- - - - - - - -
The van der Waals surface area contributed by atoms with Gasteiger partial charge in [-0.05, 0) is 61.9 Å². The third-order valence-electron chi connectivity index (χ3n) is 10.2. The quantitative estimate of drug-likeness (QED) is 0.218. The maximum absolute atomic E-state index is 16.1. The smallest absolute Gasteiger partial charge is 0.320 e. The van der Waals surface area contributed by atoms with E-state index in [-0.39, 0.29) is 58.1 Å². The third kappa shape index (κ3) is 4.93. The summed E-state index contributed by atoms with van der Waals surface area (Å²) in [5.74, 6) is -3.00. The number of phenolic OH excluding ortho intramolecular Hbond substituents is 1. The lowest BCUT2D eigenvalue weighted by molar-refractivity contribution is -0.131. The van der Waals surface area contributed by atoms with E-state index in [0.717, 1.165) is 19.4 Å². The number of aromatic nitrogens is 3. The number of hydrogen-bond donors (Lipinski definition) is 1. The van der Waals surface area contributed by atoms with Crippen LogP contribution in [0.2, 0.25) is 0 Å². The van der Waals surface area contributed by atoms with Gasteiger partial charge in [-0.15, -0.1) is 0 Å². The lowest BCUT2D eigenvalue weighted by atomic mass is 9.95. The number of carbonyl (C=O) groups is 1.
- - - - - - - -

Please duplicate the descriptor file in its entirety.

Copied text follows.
The van der Waals surface area contributed by atoms with Gasteiger partial charge in [-0.05, 0) is 61.9 Å². The third-order valence-electron chi connectivity index (χ3n) is 10.2. The quantitative estimate of drug-likeness (QED) is 0.218. The maximum absolute atomic E-state index is 16.1. The smallest absolute Gasteiger partial charge is 0.320 e. The van der Waals surface area contributed by atoms with E-state index in [-0.39, 0.29) is 58.1 Å². The third kappa shape index (κ3) is 4.93. The summed E-state index contributed by atoms with van der Waals surface area (Å²) in [5.74, 6) is -3.00. The number of phenolic OH excluding ortho intramolecular Hbond substituents is 1. The lowest BCUT2D eigenvalue weighted by molar-refractivity contribution is -0.131. The van der Waals surface area contributed by atoms with E-state index in [0.717, 1.165) is 19.4 Å². The number of aromatic nitrogens is 3. The number of hydrogen-bond donors (Lipinski definition) is 1. The van der Waals surface area contributed by atoms with Crippen LogP contribution in [0.2, 0.25) is 0 Å². The van der Waals surface area contributed by atoms with Gasteiger partial charge in [-0.15, -0.1) is 0 Å². The lowest BCUT2D eigenvalue weighted by atomic mass is 9.95. The number of carbonyl (C=O) groups is 1.